10) Daniel Stegall: It may be odd to see a player who has yet to hit his first professional home run on this list, but Stegall's inclusion is both a sign of his solid projection and waning depth of power hitters in the farm system. He is a very patient hitter who many scouts believe will develop into a very good contact hitter. He already has good gap power and most believe he will hit for decent home run production once he fills out his slender (6-foot-3, 180 pounds) frame as a possible Mark Kotsay or Darin Erstad type.
9) Ambiorix Concepcion: His home run production took a major hit in 2006 as he was working hard on shortening his swing and making more contact. He hit just four home runs last season but he consistently stings the ball and gets good loft on his swings. If he further improves his contact hitting ability and learns to lay off on the outside breaking pitches, he has enough natural power to be a 20-30 home run threat in a starting capacity.
8) Michel Abreu: Abreu is not a typical plus home run hitter at first base. Physically strong, he is more of a plus gap hitter with moderate home run power. But with his ability to make consistent contact at the plate, and with his natural strength, he could easily amass 20+ home runs in any given season. The solid power production is there, but his power impact with the Mets will depend on his playing time as he currently is blocked by Carlos Delgado.
7) Brett Harper: Despite missing the majority of the 2006 season with a torn labrum, Harper and his 36 home runs in 2005 are still awfully impressive. He has more raw power than some of the players ahead of him on this list, but as is the case with Abreu, his seemingly blocked path and limited opportunities with the Mets may prevent him from showcasing that power at Shea Stadium anytime soon.
6) Dustin Martin: Martin is a sleeper candidate in the power department for the Mets. He was clearly the Brooklyn Cyclones' top offensive player in 2006 and the Mets love his plus gap power right now after leading the Cyclones in doubles and triples last season. Even though he clubbed just two home runs in his professional debut, there are many scouts predicting a breakout year for him power-wise in 2007 and some scouts believe he has the chance to develop into a Jason Bay-like power hitter as a late round draft pick once he fully develops.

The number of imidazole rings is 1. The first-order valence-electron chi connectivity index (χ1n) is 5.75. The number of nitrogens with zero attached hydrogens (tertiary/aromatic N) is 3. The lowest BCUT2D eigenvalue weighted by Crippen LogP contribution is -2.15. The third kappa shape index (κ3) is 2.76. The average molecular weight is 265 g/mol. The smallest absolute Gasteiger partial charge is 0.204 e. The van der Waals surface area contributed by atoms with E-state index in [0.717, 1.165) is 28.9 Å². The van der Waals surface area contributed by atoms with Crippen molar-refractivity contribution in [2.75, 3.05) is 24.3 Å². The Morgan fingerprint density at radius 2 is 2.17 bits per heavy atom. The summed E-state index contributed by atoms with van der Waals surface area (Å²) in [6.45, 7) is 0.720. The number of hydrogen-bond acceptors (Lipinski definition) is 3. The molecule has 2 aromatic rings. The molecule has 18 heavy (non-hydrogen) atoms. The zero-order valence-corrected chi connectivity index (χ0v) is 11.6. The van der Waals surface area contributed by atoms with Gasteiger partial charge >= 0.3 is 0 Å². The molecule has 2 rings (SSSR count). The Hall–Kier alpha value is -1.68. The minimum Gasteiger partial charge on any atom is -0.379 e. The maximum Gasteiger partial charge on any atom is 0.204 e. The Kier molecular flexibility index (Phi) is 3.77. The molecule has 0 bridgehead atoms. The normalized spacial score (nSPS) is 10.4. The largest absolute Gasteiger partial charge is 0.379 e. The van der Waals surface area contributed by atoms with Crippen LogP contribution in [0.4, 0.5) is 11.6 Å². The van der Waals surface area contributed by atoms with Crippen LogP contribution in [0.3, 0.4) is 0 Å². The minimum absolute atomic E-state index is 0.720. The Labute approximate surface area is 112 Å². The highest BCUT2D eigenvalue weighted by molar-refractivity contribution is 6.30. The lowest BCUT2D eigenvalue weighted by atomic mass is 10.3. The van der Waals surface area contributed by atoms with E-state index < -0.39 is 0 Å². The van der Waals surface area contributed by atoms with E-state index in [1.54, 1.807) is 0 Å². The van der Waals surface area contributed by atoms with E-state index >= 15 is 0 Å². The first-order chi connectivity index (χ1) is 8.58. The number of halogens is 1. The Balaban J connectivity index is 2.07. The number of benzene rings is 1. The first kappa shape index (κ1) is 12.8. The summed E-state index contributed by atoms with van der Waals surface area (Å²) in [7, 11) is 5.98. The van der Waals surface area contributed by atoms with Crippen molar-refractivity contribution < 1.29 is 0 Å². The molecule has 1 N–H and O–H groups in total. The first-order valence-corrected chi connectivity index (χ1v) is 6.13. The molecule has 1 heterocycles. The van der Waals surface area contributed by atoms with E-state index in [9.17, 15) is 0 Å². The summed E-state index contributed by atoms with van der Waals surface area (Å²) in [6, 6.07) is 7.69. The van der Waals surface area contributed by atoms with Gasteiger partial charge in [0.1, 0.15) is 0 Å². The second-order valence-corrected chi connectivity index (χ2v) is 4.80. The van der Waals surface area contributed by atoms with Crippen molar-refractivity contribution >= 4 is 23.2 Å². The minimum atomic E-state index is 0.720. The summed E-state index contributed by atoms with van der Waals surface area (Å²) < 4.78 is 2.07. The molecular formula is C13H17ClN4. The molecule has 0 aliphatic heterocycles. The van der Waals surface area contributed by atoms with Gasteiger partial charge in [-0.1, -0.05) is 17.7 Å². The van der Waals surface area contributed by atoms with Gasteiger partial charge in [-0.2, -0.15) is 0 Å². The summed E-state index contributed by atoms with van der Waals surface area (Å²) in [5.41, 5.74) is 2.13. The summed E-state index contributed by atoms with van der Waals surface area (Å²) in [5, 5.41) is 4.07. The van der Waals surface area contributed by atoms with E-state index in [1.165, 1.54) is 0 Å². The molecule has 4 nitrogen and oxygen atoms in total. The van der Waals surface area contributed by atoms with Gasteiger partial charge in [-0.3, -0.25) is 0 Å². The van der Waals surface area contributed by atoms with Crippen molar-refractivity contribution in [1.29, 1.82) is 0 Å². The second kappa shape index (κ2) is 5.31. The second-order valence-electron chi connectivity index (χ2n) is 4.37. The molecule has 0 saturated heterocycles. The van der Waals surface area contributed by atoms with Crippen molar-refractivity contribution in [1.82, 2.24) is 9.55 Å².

5) Nick Evans: Evans has almost as much raw power as anybody in the Mets farm system. More of a pull-hitter prior to last season, he made marked improvements in his opposite field power with the Hagerstown Suns in 2006. Evans' problem however is his inconsistent approach at the plate. He is at his best when his swing is short and compact but he has a hard time keeping his swing consistent. It tends to run long on him at times and that makes him an extremely streaky hitter. When he's going right, there are few better power hitters than him, but he needs to show more consistency to take full advantage of his natural power.
4) Shawn Bowman: Bowman's critics simply do not realize how powerful he truly is. He has missed significant portions of the last two seasons after breaking his back in the exact same place but still managed to hit 20 home runs in the notoriously pitching-friendly Florida State League in the equivalency of one year. He is still only 22 years old and possesses more raw power than current Mets third baseman David Wright. If he can put together a full healthy season, people will begin to see the special power production from Bowman.
3) Mike Carp: Like his good friend Nick Evans, Carp made huge strides in improving his power to the opposite field. In fact, the left-handed slugger hit more home runs to left field than to right field with the St. Lucie Mets last season. He hit 17 home runs in the Florida State League in 2006 and most scouts agree his home run production could soar in Double-A and beyond. His powerful stroke makes him the leading candidate to replace Carlos Delgado at first base for the Mets in the next couple of years.
2) Carlos Gomez: Judging his power simply on his combined 15 home runs over the past two seasons would be a monumental mistake. Gomez has as much natural power as anybody in the organization but has yet to show it in his home run production. Part of the problem is an impatient approach he employs in the batter's box, much like Jose Reyes did in his younger days. He skipped the High-A level entirely in 2006 and the Mets believe Gomez will start flashing increasing power real soon after getting acclimated to Double-A a year ago.
1) Fernando Martinez: While Gomez is the better all-around player, Martinez is the best pure hitter in the farm system. He not only is an ideal contact hitter, but scouts are raving about his power potential. He hit ten home runs in just 315 at-bats in an injury plagued professional debut as a 17-year old last season and most scouts agree he could eventually approach the 40 home run plateau at the big league level in his prime. He has also reportedly grown a couple of inches and even though his body is rock-solid, he has plenty of room to add even more strength as he gets older. Fernando is going to a special power for the Mets.
Tool Time: Top Ten Power Hitters
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